Humongous – 5

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Director – Paul Lynch

Cast – Janet Julian, David Wallace, John Wildman, Janit Baldwin, Joy Boushel, Layne Coleman, Shay Garner, Page Fletcher, John McFadyen, Garry Robbins, Mary Sullivan

Release Year – 1982

Reviewed by John of the Dead

Humongous has come up numerous times while conversing about trashy 80s horror films with my friends and cohorts, and thankfully it did not take too much effort to come across a copy of this low-budget and very much lesser-known horror flick. Honestly, I went into this flick expecting a highly enjoyable cheezy horror film that despite its faults would deliver all of the promising elements that make these films so much fun, but that was sadly not the case with this one. While the overall premise was great and we got some good cheeze here and there, the story of Humongous never allows the film to attain full potential, and keeps things at bay for way too long to result in a highly enjoyable experience.

A woman is raped at a cocktail party, and relocates to an isolated island to raise her bastard son who was born a diabolical beast. 36 years later a group of friends find themselves shipwrecked on that very island, and as they search for help they come across the horror that has occupied the island and remained hidden for over three decades.

I really dug the overall storyline, and expected it to bring lots of cheeze and entertainment given how damn sleazy the story is. The idea of a woman being raped and then be forced to raise a child harboring horrible qualities is not a new idea, and in fact The Beast Within debuted several months prior to Humongous, and with many of the same elements that were used to potential and resulted in an enjoyable watch. You all know that I love nowhere-to-run scenarios, so I found the idea of our protagonists finding themselves stranded on a desolate island with no form of communication and a grisly killer on the loose to be a sweet idea. While many of these story elements were the right choice and should have resulted in a good watch, the story failed to use them to full potential, which for all I know could have been a result of a very low budget that simply did not allow for much money-guzzling action. Nonetheless, the pacing of the film was off in that we go long bouts in which there is no creature action, and the scenes that do bring us such action fail to give us anything worthwhile. I hate to balk against a film that may be suffering due to budget issues, but this is about the horror, and the horror was not there for way too much of the film.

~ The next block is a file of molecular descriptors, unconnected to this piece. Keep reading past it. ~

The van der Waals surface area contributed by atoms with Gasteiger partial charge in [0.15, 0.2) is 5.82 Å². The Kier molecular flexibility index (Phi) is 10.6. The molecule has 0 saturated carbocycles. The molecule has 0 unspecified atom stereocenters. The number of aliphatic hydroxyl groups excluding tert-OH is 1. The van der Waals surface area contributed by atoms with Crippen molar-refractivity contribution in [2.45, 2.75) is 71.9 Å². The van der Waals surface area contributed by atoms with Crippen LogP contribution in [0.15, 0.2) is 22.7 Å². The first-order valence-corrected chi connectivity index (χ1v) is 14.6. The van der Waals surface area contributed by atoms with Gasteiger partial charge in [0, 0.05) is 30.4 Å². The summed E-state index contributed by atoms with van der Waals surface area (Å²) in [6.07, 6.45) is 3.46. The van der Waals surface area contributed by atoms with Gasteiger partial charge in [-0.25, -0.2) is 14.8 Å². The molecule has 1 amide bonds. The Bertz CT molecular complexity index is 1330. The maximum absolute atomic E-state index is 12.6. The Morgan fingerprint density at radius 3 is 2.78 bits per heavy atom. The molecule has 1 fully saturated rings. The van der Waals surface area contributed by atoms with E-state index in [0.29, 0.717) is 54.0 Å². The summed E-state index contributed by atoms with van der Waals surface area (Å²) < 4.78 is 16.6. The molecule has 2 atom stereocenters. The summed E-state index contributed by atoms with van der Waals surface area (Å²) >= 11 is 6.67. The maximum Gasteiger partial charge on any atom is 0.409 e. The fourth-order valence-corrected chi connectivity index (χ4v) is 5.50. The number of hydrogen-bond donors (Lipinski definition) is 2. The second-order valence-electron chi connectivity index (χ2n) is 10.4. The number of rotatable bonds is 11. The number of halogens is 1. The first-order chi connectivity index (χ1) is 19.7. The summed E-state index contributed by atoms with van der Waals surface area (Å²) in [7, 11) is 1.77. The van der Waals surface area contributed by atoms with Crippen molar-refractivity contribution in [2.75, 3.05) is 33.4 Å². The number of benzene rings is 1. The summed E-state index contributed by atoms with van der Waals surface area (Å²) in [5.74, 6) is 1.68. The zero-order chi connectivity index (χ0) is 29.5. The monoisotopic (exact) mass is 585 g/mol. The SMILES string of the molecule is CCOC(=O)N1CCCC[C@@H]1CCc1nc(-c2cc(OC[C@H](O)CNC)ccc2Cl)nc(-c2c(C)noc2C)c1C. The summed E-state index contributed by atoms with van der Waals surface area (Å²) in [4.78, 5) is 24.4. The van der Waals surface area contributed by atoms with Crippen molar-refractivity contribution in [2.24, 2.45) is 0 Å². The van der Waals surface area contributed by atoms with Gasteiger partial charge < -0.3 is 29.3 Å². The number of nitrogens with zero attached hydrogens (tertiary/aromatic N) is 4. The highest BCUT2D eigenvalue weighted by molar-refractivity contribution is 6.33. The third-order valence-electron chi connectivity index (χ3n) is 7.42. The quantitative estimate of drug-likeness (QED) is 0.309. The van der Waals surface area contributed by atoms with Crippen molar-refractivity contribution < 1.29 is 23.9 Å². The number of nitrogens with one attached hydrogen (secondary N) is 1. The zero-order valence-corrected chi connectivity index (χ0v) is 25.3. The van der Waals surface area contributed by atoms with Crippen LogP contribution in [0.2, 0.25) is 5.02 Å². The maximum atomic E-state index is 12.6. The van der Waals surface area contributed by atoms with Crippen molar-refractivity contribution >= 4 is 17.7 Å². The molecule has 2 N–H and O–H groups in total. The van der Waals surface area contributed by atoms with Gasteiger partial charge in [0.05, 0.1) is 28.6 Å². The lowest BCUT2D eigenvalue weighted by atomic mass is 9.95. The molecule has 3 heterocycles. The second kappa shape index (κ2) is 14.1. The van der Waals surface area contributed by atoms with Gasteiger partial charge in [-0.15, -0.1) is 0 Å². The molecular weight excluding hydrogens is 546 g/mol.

Director Peter Lynch(Prom Night) did a decent job with this film, giving us awesome atmosphere that provided a nice creepy feel to the film, and the sets used aided the creepiness, especially the usage of the home used by our killer and his mother. At times I felt though that the atmosphere was a bit too dark, which is rarely the case in most films that I see, but when you can barely see the creature due to low-lighting you will be faced with some annoyance over the horror that you are missing out on. I enjoyed the look and usage of the creature, who was not a typical man but a man/beast of large size, and his appearance and mannerisms were spot-on for the type of film that this is. Now I laid into the screenplay for not giving us enough horror, however I will admit that it could be that the screenplay did provide enough horror, but director Peter Lynch was unable to deliver the horror with the low budget awarded to him. Regardless, the horror is not there, and that is what matters most, and not who to blame. The execution is cheezy all-around, with horrible acting, shotty (yet funny) editing, and cheap FX that would have made for a really fun time had we simply been given more horror.

Overall, Humongous is an OK watch that gives us good horror at times and comes with much potential, but story and budget related issues kept this from being anything special. The story is cool, the cheeze is high, but we are just not given very much horror for way too much of the movie, which I found to be a big letdown.

Rating: 5/10

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